Under Section 26 to make orders and provisions with respect to the custody, maintenance and education of children. It is true that as per this Rule, proceedings under Section 26 of the Act are to be initiated by means of an Original Petition. But then Rule 2 of the same Rules says that “every other proceedings subsequent to the petition shall be by an interlocutory application.

Petition for restitution of conjugal rights under Section 9 was initiated by an Original Petition in conformity with Rule 1. As Rule 2 says that every other proceeding subsequent to the petition shall be an interlocutory application, it may be construed to mean that once the main proceeding has been initiated by an Original Petition, any other proceeding like an application for maintenance subsequent to the petition can be by an interlocutory applications.

Further, in Joshy vs The State 1986 CriLJ 263 it was stated with regard to interlocutory orders that:

Ordinarily and generally ‘interlocutory’ order will have to be understood to mean as a converse to the term ‘final order’. But whatever is not final order cannot be taken as interlocutory order. If such an interpretation is placed, the revisional powers of the Sessions Court or the High Court will be rendered nugatory because only such orders on final determination of the action which are not appealable will become revisable. Evidently that is not the intention of the legislature when it retained the revisional powers of the High Court under the new Code. The retention of the revisional power and the bar in the exercise of such power in relation to interlocutory orders will have to be harmoniously interpreted. Orders summoning witnesses, adjourning cases, granting or refusing bail, calling for reports and such other steps which have nothing to do with determination of the rights of parties and which are only steps in aid of the pending proceedings will no doubt be only interlocutory orders from which revision petitions are barred under Section 397(2) of Cr.P.C.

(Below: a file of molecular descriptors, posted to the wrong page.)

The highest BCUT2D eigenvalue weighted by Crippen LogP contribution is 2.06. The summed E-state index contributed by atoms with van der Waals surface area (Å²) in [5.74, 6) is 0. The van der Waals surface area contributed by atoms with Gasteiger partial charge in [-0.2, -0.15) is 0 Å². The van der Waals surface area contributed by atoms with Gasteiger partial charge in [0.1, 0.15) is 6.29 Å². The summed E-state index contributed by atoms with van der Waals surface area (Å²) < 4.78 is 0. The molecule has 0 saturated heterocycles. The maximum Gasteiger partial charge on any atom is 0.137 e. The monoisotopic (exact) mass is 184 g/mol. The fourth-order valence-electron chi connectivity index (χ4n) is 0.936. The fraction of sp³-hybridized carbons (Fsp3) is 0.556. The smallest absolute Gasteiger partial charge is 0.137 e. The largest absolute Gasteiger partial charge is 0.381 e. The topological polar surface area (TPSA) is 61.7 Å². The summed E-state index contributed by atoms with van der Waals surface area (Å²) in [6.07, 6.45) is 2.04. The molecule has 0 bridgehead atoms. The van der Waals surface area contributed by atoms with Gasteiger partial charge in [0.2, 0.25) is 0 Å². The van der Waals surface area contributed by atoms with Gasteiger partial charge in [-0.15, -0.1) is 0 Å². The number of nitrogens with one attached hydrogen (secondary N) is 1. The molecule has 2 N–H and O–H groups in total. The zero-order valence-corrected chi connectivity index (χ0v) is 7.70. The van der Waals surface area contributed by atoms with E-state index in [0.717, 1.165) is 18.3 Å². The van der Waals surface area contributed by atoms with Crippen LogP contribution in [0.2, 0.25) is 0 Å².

Lastly, in T.V. Satyanarayana vs Subba Aruna Meenakshi ILR 1988 KAR 1074, it was said that the term Interlocutory Application” given in the Karnataka Civil Rules of Practice, 1967, reads as:

“17.Interlocutory Application” means an application to the Court in any suit, appeal or proceeding already instituted in such Court other than an application for execution of the decree or setting aside the decree or final order made in such suit, appeal or proceeding.” An application under Section 24 of the Hindu Marriage Act squarely falls within the meaning of the words “Interlocutory Application”, as it could be made only in a main proceeding under one or the other provisions of the Hindu Marriage Act. Any order passed on such an application would certainly be an interlocutory order, Therefore, he submitted that notwithstanding the fact that an interlocutory order made in an application presented under Section 24 of the Hindu Marriage Act amounted to a ‘judgment’, the fact remains that it was an interlocutory order. Therefore, he submitted that as Section 19(1) expressly provides that an appeal lies only against any judgment or order, not being an interlocutory order, no appeal lies against an order made for grant of interim maintenance under Section 24 of the Hindu Marriage Act and notwithstanding the fact that it was a Judgment.

Thus, from the above discussion, it is evident that there are lot of differences between original petition and interlocutory petition/application. The intention of the legislature as well as the judiciary has been to allow Interlocutory applications that seek to meet the ends of justice and provide relief in circumstances where the Original Petition is not sufficient to address the immediate circumstances. However, there are several restrictions imposed on interlocutory applications and interlocutory orders to prevent unnecessary delays in court proceedings.